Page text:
My mother was the sort of person who did a lot of things with insouciant ease and couldn’t understand why everyone else didn’t also. Her most inexplicable and unfair successes came in the garden. She could grow practically anything on roots no matter how persnickety a plant it might be. Her most annoying success (because it contrasted with practically everyone else’s failure) was with vines. Generally it takes two years to get a vine growing enthusiastically, let alone flowering. Mom could do it in one.
When I finally got around to trying to grow a vine, specifically clematis paniculata, it turned out not to be so easy. Should have paid attention, Mom’s record remained unbeaten, and though I did everything for that wretched plant, it sat in the capacious hole I’d dug for it and twiddled its thumbs- or vegetated, to be more precise – for two years.
In the meantime we sold the house and moved south.
My mother, driving past a couple of summers after the sale observed that the new owner must be an excellent gardener because she had trained a clematis all along the picket fence in front of the house. It was that same clematis paniculata that wouldn’t get its stems in gear for me. To hear Mom tell it, that identical vine was now romping along the fence throwing up a froth of small white flowers as it went. But that was my vine, I wailed. Mom was unimpressed and rather surprised. Why wouldn’t someone in their right senses have gotten that vine to flower the first year? Yes, well, not all of us are plant whisperers like Mother. The clematis was pretty, very pretty and smelled wonderful.
Now I see that same clematis variety everywhere in late summer and early fall, swarming over postboxes and throwing itself across telephone lines like a vegetable version of Douglas Fairbanks. I realize that my slow grower had very little to do with me or my mediocre gardening skills. It’s just the way that vine rolls, it takes a while then whoosh, off it goes.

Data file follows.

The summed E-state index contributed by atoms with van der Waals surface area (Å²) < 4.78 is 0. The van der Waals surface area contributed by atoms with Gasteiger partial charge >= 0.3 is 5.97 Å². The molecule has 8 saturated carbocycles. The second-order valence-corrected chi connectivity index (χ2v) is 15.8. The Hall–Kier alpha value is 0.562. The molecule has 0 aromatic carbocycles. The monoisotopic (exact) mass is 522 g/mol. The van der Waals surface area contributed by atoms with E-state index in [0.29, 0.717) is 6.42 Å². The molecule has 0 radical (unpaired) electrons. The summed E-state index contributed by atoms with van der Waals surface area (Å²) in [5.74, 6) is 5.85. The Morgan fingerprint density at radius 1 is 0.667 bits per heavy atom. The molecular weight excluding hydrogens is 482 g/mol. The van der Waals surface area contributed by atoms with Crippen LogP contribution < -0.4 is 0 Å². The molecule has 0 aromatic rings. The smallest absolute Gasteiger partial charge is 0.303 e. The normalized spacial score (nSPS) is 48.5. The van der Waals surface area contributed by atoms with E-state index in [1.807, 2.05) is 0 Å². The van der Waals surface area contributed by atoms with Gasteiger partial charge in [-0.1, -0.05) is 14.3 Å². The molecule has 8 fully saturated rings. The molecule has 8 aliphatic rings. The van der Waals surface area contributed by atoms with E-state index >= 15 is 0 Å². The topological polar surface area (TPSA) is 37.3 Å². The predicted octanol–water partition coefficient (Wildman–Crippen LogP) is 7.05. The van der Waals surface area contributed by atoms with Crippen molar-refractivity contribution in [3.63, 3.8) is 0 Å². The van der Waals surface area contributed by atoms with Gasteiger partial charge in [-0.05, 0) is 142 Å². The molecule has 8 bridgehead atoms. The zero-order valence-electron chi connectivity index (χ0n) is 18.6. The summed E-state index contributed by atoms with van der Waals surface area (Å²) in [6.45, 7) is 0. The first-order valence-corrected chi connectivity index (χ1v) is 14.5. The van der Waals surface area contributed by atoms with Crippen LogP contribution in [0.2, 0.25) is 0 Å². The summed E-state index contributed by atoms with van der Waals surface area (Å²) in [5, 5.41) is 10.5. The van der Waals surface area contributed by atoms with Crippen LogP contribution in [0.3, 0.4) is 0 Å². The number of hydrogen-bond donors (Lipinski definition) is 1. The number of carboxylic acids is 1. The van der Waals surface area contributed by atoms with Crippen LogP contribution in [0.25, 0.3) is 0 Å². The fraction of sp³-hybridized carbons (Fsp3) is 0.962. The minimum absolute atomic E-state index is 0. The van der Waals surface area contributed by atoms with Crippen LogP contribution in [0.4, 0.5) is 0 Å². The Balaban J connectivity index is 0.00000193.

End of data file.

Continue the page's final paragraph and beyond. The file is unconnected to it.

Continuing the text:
The relevant point here though is that the same irritating vine smells very good, and for once there is someone in the commercial perfume world who has bottled the smell. Jo Malone’s Vanilla & Anise is just about exactly right. The coincidence amuses me because I can’t think that the company actually modeled the scent on a living plant, but you can smell the resemblance for yourself. I’ve read reviews that peg Vanilla &Anise as Jo Malone’s version of the uber hit Lolita Lempicka. The reviewers were probably correct, but I’ve never cared very much for LL which wears very heavily on me, and I do like the scent of Autumn Clematis a good deal, so let us guess that the resemblance to the plant’s perfume is pure accident.
If so, it is one of the prettiest accidents in the Jo Malone line. The vine itself in full flower attracts butterflies, and I wonder if this scent would as well? But in any case worn alone, it is an almost ideal early Fall fragrance, and worn with something else to bring out its spice or floral notes, it could quickly become much more sophisticated. It’s pretty, very pretty indeed, and probably will throw up a froth of perfume on skin and – unlike the clematis- won’t take two years to do it.